Despite the ubiquity of the word these days, Attorney General Jeff Sessions hasn't been proven a liar. A close reading of what Sessions said, what he was asked, and what he did leaves open the possibility that his denials about Russian liaisons were accurate in a narrow sense.
But "accurate in a narrow sense" is another way of saying "incomplete." Sessions should have been far more forthcoming when asked about contacts with Russia.
Briefly, here are the relevant facts: Sessions spoke during the Republican National Convention to a few dozen ambassadors whom the Heritage Foundation had brought to Cleveland. Russian ambassador Sergey Kislyak was in the group and was in a small group of ambassadors who spoke with Sessions after the event. It was a "very brief" conversation, Sessions said in his press conference Thursday.
Sessions and Kislyak met in Sessions' Senate office Sept. 8. The administration has said it's possible politics came up because, as NBC's John Harwood quoted one administration official: "Ambassadors would often make superficial comments about election-related news. [N]ot substance of discussion."
Sessions said Thursday afternoon the meeting covered issues like Crimea and got "testy" at times.
During Sessions' confirmation hearing, in the context of Russian meddling in the election, Democratic senators repeatedly asked Sessions about meetings with Russians.
Sen. Al Franken cited a CNN report about an alleged "continuing exchange of information during the campaign between Trump surrogates and intermediaries for the Russian government," and asked "If there is any evidence that anyone affiliated with the Trump campaign communicated with the Russian government in the course of this campaign, what will you do?"
Sessions' response: "Senator Franken, I'm not aware of any of those activities. I have been called a surrogate at a time or two in that campaign and I did not have communications with the Russians, and I'm unable to comment on it.
Sen. Patrick Leahy asked Sessions in writing, "Have been in contact with anyone connected to any part of the Russian government about the 2016 election…?"
Sessions replied "No."
These answers made it surprising when we learned Wednesday night about Sessions' meetings with Kislyak. But Sessions has a plausible defense. He answered both questions with an eye to campaign contacts, and he saw neither of his meetings as campaign contacts.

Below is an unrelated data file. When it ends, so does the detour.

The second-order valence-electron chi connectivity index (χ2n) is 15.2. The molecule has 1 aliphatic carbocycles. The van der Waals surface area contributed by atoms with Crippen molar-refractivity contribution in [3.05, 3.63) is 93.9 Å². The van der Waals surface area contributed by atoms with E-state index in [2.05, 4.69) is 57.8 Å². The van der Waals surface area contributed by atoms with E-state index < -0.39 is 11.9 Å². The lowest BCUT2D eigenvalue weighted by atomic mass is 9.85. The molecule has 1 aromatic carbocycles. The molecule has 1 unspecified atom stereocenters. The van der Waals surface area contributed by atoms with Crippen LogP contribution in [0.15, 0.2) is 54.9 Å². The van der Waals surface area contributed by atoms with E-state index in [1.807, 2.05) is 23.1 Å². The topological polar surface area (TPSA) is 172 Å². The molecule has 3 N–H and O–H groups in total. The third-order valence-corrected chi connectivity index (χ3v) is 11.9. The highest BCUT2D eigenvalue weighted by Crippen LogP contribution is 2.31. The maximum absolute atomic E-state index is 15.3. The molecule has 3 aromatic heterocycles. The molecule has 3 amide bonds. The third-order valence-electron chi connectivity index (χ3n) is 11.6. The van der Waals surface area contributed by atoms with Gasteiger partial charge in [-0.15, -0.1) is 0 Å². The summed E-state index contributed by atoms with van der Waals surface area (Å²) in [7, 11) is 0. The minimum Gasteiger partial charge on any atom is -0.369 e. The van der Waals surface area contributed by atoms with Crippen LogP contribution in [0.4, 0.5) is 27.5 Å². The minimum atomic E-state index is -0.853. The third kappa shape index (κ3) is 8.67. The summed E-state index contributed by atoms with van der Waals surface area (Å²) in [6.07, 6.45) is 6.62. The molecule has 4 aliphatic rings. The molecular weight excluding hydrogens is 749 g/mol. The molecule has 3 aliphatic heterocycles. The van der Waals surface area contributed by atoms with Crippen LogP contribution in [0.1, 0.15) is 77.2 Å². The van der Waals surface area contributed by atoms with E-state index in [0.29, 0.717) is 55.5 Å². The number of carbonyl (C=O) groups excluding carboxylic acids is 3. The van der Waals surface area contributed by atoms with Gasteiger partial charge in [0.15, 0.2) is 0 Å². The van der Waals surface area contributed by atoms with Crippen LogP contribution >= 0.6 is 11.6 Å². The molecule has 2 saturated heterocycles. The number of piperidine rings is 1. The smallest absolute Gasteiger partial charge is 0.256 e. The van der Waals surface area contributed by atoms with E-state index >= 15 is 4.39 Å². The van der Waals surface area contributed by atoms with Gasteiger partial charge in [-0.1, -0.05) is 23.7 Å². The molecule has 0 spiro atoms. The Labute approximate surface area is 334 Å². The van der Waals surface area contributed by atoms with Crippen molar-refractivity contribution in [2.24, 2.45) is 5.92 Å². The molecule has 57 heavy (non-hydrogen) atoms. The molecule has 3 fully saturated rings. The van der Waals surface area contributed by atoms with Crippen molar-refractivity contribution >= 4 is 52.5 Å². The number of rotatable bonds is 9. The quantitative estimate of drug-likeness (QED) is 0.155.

This is why former federal prosecutors have said they don't see sufficient evidence to charge Sessions with perjury. This seems fairly obvious. It's why liberal legal scholar Benjamin Wittes stated flatly, "This almost certainly IS NOT perjury. Stop imputing criminal conduct prematurely… To be perjury: it not merely has to be false, it [needs] to be clearly [and] unambiguously false—and there is enough ambiguity."
Containing "enough ambiguity" and being non-prosecutable, however, sets the bar too low for cabinet members, who should aim to be clear in their public statements about a serious issue such as Russia meddling in our elections.
If the innocent interpretation of the facts is true, Sessions should simply have answered Franken "I met with Russia's ambassador twice, once briefly at the RNC and once in my office. The campaign came up in passing, but only barely. We certainly never coordinated nor discussed strategy."
"In retrospect," Sessions said as he finished hs press conference, "I should've slowed down and said I did meet with a Russian official a couple of times."
Instead, he gave the Senate answers that concealed his meetings, whether through absent-mindedness or through lawyerly parsing. This was a mistake, politically and morally.
Politically, it was obviously a mistake. Now that Sessions' contacts with Kislyak have become public, he's being pursued with demands for his resignation. And Sessions' announcement today that he would, appropriately, recuse himself from any investigation into the campaign now looks like the guilty move of a politician who got caught.
Republican lawmakers are being buttonholed by reporters asking about a resignation. Sessions' defenders are left with the lame-sounding argument of "sure, he wasn't forthcoming, but you can't prove he was lying."
There's a deeper point here than the politics, though. Failing to disclose these meetings was failing to be forthright. Even if Sessions thought the meetings were not pertinent to the inquiry, they were relevant enough that he owed it to the Senate and to the public to disclose the meetings. If he simply forgot at the moment, he should have provided the Senate with the complete answer right away, through a public letter.
In other words, Sessions' throwaway comments at the end of the press conference — "In retrospect, I should've slowed down and said I did meet with a Russian official a couple of times" — are the core issue here.
Public officials owe it to the public to be fully forthright. We shouldn't have to work hard to parse the questions and answers of our leaders. Our leaders should give us a full picture.
Sessions didn't give us that full picture until he got caught.